Making Forests the go-to Natural Capital Investment Solution
As investors scramble with how to allocate funds to a green transition, we (investment professionals specializing in climate friendly options) have a job to do. We need to make it easy for these investors to deploy capital quickly.
In an article I read recently in Corporate Knights, the title reads: Slow and steady will not win the climate race – we need more corporate leaders to go all-in on climate action, investing as much as possible as fast as possible to be at the heart of climate solutions. Though we (forest investment professionals) have long known how suitable forest investments are as part of the solution to this mounting challenge – we are not doing a good job at breaking down the barriers to entry for new investors to the asset class. In this week’s article, I identify some low-hanging fruit on how we can quickly both 1.) inform investors about the asset class and 2.) make it easy for them to invest.
I have seen investors avoid the asset class from the very outset because they 1.) don’t understand it and 2.) evaluate an investment opportunity for a year or more to eventually walk away from it because they can’t get comfortable with the underlying assumptions (I revert back to reason 1). It’s our job to inform them of the fundamentals:
Forest investment Principles: I discussed these briefly in my previous article on motivations for investing in forests – these are: Low correlation to other asset classes, biological growth – the asset builds value, simply by growing, market flexibility – in times of low wood prices you can choose not to harvest and wait for better markets, and long-term stable income streams.
Evaluation of forest assets: This is a big one. Unless there is in-house experience with forest investments, investment teams that sit in the alternatives, real assets, and impact investment teams have a difficult time navigating the cashflow model and appraisals of a forest asset. This is especially challenging in emerging markets, where comparative sales are non-existent. The most challenging part is evaluating how much pre-commercial forests are worth – and this is where traditional timber markets are alive and well. If you throw into the mix, the asset value based on climate and intrinsic biodiversity values – investors are really going to scratch their heads. We need to help investors understand how to evaluate forest assets.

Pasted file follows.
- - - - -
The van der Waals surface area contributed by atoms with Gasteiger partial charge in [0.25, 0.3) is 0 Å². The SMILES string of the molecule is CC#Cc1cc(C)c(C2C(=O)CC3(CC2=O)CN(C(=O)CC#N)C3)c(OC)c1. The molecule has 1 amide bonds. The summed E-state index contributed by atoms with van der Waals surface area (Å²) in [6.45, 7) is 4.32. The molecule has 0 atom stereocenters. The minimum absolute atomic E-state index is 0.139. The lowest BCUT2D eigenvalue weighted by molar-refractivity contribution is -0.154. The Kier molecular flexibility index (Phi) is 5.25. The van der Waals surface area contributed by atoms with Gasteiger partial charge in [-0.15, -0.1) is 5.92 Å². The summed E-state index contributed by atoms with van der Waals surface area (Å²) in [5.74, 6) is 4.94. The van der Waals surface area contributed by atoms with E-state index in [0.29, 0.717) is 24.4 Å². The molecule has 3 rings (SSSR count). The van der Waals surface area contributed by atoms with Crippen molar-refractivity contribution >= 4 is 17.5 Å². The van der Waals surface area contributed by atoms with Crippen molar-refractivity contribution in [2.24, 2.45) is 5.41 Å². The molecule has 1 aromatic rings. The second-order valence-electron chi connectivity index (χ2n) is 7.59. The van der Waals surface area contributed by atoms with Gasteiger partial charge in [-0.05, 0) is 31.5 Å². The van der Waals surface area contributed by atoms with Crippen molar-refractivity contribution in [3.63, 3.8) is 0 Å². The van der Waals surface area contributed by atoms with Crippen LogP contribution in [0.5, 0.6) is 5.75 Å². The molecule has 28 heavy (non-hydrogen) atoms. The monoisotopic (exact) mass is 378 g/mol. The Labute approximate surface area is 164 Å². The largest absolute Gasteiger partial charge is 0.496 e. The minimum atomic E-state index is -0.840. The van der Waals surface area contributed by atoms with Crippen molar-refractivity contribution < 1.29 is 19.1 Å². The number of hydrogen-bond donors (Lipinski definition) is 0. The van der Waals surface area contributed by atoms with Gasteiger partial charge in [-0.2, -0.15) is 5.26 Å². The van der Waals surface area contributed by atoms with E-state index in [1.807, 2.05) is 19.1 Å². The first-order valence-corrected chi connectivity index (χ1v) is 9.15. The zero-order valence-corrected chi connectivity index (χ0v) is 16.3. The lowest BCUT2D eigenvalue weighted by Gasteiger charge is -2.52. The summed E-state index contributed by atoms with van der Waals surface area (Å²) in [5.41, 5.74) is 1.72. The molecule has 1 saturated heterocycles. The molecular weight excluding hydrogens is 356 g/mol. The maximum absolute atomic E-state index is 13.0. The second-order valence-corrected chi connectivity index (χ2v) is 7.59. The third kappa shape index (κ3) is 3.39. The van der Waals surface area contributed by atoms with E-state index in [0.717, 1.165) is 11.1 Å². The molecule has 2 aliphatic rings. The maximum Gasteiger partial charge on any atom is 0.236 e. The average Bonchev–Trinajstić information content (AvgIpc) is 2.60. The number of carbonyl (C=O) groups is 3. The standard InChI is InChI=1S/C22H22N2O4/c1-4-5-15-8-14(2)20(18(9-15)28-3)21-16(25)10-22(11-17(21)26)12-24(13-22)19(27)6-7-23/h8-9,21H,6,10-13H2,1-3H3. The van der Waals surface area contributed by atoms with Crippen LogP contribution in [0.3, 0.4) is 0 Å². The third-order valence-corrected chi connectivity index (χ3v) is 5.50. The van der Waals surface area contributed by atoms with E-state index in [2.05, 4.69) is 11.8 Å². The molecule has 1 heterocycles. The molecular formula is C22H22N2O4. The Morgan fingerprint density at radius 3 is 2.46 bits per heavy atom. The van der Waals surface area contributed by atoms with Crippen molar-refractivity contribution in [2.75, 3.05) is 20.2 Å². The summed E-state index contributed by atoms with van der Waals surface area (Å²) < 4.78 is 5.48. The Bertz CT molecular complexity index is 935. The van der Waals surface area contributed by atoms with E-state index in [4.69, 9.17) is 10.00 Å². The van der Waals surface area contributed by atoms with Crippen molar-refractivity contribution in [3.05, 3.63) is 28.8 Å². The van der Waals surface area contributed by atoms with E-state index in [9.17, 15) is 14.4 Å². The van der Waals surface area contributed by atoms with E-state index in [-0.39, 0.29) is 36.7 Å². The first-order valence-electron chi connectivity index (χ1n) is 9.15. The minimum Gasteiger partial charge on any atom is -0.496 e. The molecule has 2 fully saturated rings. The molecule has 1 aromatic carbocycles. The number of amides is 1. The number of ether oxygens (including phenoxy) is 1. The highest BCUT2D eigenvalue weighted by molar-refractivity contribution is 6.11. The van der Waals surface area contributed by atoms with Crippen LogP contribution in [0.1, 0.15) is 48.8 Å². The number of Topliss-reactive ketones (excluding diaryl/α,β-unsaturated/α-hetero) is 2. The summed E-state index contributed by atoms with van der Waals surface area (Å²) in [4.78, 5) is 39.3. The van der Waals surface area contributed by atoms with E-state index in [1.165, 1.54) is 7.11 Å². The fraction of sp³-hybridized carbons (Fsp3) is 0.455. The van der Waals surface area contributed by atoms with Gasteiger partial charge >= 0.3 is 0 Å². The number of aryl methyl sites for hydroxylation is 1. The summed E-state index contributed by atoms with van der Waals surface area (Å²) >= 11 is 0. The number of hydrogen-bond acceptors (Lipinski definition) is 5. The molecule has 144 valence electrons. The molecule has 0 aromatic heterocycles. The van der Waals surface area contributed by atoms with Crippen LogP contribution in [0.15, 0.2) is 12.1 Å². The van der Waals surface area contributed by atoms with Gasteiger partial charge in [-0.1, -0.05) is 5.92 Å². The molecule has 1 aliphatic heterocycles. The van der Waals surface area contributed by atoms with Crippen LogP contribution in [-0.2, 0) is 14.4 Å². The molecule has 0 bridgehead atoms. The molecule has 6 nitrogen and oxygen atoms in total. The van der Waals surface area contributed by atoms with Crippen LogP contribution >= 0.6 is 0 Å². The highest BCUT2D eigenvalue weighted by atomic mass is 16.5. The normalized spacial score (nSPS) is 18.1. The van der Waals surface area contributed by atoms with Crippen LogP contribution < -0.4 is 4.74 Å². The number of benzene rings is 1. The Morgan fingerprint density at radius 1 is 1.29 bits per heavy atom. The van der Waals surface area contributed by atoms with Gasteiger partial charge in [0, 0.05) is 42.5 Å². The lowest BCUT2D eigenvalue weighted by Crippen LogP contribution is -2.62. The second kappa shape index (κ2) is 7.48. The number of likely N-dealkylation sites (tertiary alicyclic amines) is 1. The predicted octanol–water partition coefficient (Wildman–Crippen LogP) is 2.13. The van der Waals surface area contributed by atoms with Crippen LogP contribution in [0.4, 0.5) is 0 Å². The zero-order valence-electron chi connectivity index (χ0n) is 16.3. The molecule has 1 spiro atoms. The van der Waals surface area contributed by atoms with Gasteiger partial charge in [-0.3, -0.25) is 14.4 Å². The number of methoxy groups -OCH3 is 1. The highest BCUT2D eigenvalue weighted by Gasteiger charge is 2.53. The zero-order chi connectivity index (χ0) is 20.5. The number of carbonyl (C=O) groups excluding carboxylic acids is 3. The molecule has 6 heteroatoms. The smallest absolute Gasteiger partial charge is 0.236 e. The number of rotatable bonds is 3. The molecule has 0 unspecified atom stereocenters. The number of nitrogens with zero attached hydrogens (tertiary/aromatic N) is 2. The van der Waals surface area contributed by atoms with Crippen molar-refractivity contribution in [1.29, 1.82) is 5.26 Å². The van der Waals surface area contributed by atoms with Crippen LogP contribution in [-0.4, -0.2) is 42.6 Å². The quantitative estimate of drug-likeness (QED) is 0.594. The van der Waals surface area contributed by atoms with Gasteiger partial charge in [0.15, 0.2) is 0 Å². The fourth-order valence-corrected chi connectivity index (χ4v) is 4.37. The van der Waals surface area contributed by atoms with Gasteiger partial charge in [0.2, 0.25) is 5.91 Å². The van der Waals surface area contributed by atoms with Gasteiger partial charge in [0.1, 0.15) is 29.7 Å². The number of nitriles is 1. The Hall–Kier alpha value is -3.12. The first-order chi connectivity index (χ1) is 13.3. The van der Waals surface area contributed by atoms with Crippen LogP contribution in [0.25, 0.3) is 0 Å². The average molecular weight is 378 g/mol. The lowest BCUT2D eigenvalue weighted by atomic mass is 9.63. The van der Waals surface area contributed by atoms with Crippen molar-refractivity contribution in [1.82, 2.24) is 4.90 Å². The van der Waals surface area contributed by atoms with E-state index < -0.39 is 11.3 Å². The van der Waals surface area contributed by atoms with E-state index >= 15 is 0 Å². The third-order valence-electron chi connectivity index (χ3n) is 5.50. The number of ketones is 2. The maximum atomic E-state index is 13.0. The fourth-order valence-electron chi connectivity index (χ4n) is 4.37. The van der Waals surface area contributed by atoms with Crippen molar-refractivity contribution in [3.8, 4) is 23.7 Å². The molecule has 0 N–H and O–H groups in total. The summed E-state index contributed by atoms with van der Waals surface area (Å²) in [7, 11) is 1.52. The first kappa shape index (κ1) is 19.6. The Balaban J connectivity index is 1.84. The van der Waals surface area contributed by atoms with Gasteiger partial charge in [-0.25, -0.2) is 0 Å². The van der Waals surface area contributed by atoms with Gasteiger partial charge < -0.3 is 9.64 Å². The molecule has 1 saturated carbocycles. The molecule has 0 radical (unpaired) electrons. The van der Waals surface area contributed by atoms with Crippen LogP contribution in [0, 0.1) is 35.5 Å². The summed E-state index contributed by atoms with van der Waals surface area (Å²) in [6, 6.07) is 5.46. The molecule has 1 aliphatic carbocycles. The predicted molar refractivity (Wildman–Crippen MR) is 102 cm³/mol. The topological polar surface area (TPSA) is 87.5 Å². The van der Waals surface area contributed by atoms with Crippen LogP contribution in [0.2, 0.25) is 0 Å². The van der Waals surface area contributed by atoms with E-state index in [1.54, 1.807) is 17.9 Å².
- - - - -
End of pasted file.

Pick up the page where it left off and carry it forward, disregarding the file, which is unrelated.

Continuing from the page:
Risk reduction: We live in an age of mass media, and the media loves to sensationalize wildfires, orphaned koalas, and human rights violations against forest-dwelling indigenous groups. These unfortunately are real events – but they are not the norm in sustainable forestry, and investments into sustainably managed forests reduce risks like these from eventuating. However, for the uninformed investor – they literally visualize their investment capital going up in smoke. It is your job to identify these common risk perceptions held by investors and provide them with the information/evidence as to how such risks can be avoided or mitigated by your strategy. Furthermore, to explain the risks of inaction – for example, wildfires often occur in un-managed forests.
The new Natural Capital asset class: You may be the first to inform an investor of the up-and-coming nomenclature around the asset class, and that is Natural Capital. Essentially nothing changes with regards to the investment case for forestry, it is more a different packaging – but one that is becoming increasingly important for investors to include in their portfolios. You need to be able to describe the merits of this asset class, and how investors can become early-movers in the asset class, as it is only going to gain in traction in the coming decades.
Make it Easy
Information is one thing, but removing friction is another. What do I mean by this? If we’re assuming your target investors include those that are new to forest investment, you need to address their main concerns, of which lack of education on the asset class is one – others are as follows:
- Investment vehicles
- Lower risk via diversification
- High-learning via small direct investments
- Enabling features – like speed of capital deployment, blended finance already committed
- Track record